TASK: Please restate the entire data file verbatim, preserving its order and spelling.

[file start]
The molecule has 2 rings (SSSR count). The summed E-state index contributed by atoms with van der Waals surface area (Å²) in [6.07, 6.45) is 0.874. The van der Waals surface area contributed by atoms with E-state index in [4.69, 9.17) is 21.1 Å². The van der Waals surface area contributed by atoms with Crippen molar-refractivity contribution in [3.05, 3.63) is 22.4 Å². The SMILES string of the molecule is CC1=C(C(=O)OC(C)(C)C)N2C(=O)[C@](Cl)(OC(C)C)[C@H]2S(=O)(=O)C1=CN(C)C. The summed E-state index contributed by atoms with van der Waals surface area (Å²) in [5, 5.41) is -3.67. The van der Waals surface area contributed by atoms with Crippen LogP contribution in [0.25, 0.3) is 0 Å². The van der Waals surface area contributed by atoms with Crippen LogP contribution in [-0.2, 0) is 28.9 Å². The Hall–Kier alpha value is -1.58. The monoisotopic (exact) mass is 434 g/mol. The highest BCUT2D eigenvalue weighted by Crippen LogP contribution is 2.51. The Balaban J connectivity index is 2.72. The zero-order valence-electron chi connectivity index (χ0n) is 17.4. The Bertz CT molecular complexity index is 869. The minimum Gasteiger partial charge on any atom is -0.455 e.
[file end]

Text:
The molecule has 2 rings (SSSR count). The summed E-state index contributed by atoms with van der Waals surface area (Å²) in [6.07, 6.45) is 0.874. The van der Waals surface area contributed by atoms with E-state index in [4.69, 9.17) is 21.1 Å². The van der Waals surface area contributed by atoms with Crippen molar-refractivity contribution in [3.05, 3.63) is 22.4 Å². The SMILES string of the molecule is CC1=C(C(=O)OC(C)(C)C)N2C(=O)[C@](Cl)(OC(C)C)[C@H]2S(=O)(=O)C1=CN(C)C. The summed E-state index contributed by atoms with van der Waals surface area (Å²) in [5, 5.41) is -3.67. The van der Waals surface area contributed by atoms with Crippen LogP contribution in [0.25, 0.3) is 0 Å². The van der Waals surface area contributed by atoms with Crippen LogP contribution in [-0.2, 0) is 28.9 Å². The Hall–Kier alpha value is -1.58. The monoisotopic (exact) mass is 434 g/mol. The highest BCUT2D eigenvalue weighted by Crippen LogP contribution is 2.51. The Balaban J connectivity index is 2.72. The zero-order valence-electron chi connectivity index (χ0n) is 17.4. The Bertz CT molecular complexity index is 869. The minimum Gasteiger partial charge on any atom is -0.455 e.